Valentine’s Day and investment strategies
By Laif Meidell, CMT, president of American Wealth Management, and portfolio manager of the AdvisorShares Meidell Tactical Advantage ETF (MATH)
The investment world is fraught with anxieties, brought on by a wide spectrum of events such as geopolitical issues, economic worries and fears of the unknown. Since Valentine’s Day has similar anxieties to investing such as, “Do they love me?”, “Am I spending too much?” and, “What if they don’t like my gift?”, let’s use this modest correlation as an excuse to review the results of some recent surveys on the spending patterns of men and women around the “Day of Love.”
According to the National Retail Federation, men who plan to purchase a gift for Valentine’s Day will spend an average of $123.94, while women will spend roughly $53.80. Maybe it’s that men just don’t know how to shop, since 36.5 percent said they were most likely to shop at a department store and 30.1 percent would shop at a florist. On the other hand, 43.9 percent of women were likely to shop at a discount store, 37.4 percent were likely to shop at a department store and 24.2 percent were likely to shop online. Those men who like to surprise their spouse with a gift that’s bright and shiny will spend an average of $69.87 at a jeweler’s.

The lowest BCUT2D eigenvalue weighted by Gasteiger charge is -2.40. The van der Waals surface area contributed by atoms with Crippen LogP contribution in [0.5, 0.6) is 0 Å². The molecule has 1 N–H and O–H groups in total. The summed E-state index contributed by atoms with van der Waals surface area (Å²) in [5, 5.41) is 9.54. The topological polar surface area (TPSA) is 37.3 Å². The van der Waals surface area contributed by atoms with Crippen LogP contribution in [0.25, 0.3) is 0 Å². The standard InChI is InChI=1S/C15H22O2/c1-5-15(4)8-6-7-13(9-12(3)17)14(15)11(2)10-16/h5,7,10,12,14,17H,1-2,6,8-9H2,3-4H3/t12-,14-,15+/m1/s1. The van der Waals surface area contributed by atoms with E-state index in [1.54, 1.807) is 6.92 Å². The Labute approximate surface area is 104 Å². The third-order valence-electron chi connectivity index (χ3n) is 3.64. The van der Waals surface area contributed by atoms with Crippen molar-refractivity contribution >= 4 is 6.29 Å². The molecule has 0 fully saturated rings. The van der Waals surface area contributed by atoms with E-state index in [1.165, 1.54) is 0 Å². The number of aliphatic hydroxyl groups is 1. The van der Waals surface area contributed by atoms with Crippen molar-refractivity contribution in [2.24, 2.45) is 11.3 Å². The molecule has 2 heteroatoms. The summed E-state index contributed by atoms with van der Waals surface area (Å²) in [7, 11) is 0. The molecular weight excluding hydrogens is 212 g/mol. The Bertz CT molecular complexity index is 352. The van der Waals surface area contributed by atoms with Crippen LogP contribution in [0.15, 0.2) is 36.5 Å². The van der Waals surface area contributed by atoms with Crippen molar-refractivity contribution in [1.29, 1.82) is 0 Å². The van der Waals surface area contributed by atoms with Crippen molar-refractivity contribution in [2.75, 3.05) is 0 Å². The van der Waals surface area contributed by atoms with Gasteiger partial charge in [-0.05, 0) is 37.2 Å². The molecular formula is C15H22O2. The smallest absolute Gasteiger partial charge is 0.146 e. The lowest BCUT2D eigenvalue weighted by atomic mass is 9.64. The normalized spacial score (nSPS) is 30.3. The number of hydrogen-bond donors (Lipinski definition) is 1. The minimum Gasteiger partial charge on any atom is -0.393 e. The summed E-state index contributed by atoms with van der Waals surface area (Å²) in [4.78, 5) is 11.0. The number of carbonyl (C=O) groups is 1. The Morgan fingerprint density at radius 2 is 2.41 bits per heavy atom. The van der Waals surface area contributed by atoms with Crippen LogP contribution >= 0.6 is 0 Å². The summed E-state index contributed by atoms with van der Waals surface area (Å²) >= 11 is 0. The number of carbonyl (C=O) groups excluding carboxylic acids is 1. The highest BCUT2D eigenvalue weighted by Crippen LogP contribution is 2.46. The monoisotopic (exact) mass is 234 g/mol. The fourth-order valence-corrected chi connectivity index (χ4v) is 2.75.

In a survey conducted by Men’s Health, both men and women were asked, “Who should plan the day’s festivities?” The overwhelming response was “both” people by 68.2 percent. When asked who should pay, men basically thought they should, giving the equivalent of a sheepishly raised hand, with 40.3 percent concurring. Women, on the other hand, were quite clear it was the man’s responsibility with 71.7 percent in agreement. Finally, when asked, “Do you even like Valentine’s Day?”, men were rather lukewarm on the holiday with only 38.1 percent in favor, and women slightly more enthusiastic at 54.7 percent.
Although the anxieties surrounding Valentine’s Day are approaching fast, simultaneously, investors’ anxieties appear to be diminishing. This can be most clearly seen in the bond market over the past week, as high-quality bonds have declined in value and low-quality bonds have risen to the top. This week, the Barclay’s Convertible Bond index is in the top spot, rising 0.81 percent over the past five trading days.
This commentary originally published in the Reno Gazette-Journal. Performance numbers used in this article were obtained through eSignal and are not guaranteed to be accurate.